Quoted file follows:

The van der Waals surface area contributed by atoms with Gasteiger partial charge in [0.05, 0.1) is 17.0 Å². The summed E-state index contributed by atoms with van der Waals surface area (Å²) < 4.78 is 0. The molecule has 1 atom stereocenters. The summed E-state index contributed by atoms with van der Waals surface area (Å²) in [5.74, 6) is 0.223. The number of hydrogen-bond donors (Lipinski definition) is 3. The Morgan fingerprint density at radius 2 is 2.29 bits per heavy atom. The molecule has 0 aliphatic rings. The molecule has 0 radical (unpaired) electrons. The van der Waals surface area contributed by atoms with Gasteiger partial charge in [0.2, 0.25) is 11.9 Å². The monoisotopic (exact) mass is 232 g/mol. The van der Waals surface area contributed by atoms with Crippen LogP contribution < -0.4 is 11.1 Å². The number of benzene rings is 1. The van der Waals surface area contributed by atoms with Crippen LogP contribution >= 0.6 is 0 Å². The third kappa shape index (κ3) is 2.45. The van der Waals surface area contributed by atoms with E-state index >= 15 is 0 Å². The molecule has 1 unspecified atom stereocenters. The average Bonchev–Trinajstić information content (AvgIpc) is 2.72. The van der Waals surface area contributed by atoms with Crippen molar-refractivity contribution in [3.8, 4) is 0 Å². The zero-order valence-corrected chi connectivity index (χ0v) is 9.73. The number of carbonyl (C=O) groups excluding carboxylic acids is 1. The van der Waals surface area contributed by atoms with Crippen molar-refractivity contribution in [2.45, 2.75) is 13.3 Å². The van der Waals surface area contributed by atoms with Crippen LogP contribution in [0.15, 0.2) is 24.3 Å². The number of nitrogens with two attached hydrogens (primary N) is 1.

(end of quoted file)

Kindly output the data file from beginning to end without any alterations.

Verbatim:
The van der Waals surface area contributed by atoms with Gasteiger partial charge in [0.05, 0.1) is 17.0 Å². The summed E-state index contributed by atoms with van der Waals surface area (Å²) < 4.78 is 0. The molecule has 1 atom stereocenters. The summed E-state index contributed by atoms with van der Waals surface area (Å²) in [5.74, 6) is 0.223. The number of hydrogen-bond donors (Lipinski definition) is 3. The Morgan fingerprint density at radius 2 is 2.29 bits per heavy atom. The molecule has 0 aliphatic rings. The molecule has 0 radical (unpaired) electrons. The van der Waals surface area contributed by atoms with Gasteiger partial charge in [0.2, 0.25) is 11.9 Å². The monoisotopic (exact) mass is 232 g/mol. The van der Waals surface area contributed by atoms with Crippen LogP contribution < -0.4 is 11.1 Å². The number of benzene rings is 1. The van der Waals surface area contributed by atoms with Crippen LogP contribution >= 0.6 is 0 Å². The third kappa shape index (κ3) is 2.45. The van der Waals surface area contributed by atoms with E-state index >= 15 is 0 Å². The molecule has 1 unspecified atom stereocenters. The average Bonchev–Trinajstić information content (AvgIpc) is 2.72. The van der Waals surface area contributed by atoms with Crippen molar-refractivity contribution in [3.8, 4) is 0 Å². The zero-order valence-corrected chi connectivity index (χ0v) is 9.73. The number of carbonyl (C=O) groups excluding carboxylic acids is 1. The van der Waals surface area contributed by atoms with Crippen molar-refractivity contribution in [2.45, 2.75) is 13.3 Å². The van der Waals surface area contributed by atoms with Crippen LogP contribution in [0.15, 0.2) is 24.3 Å². The number of nitrogens with two attached hydrogens (primary N) is 1.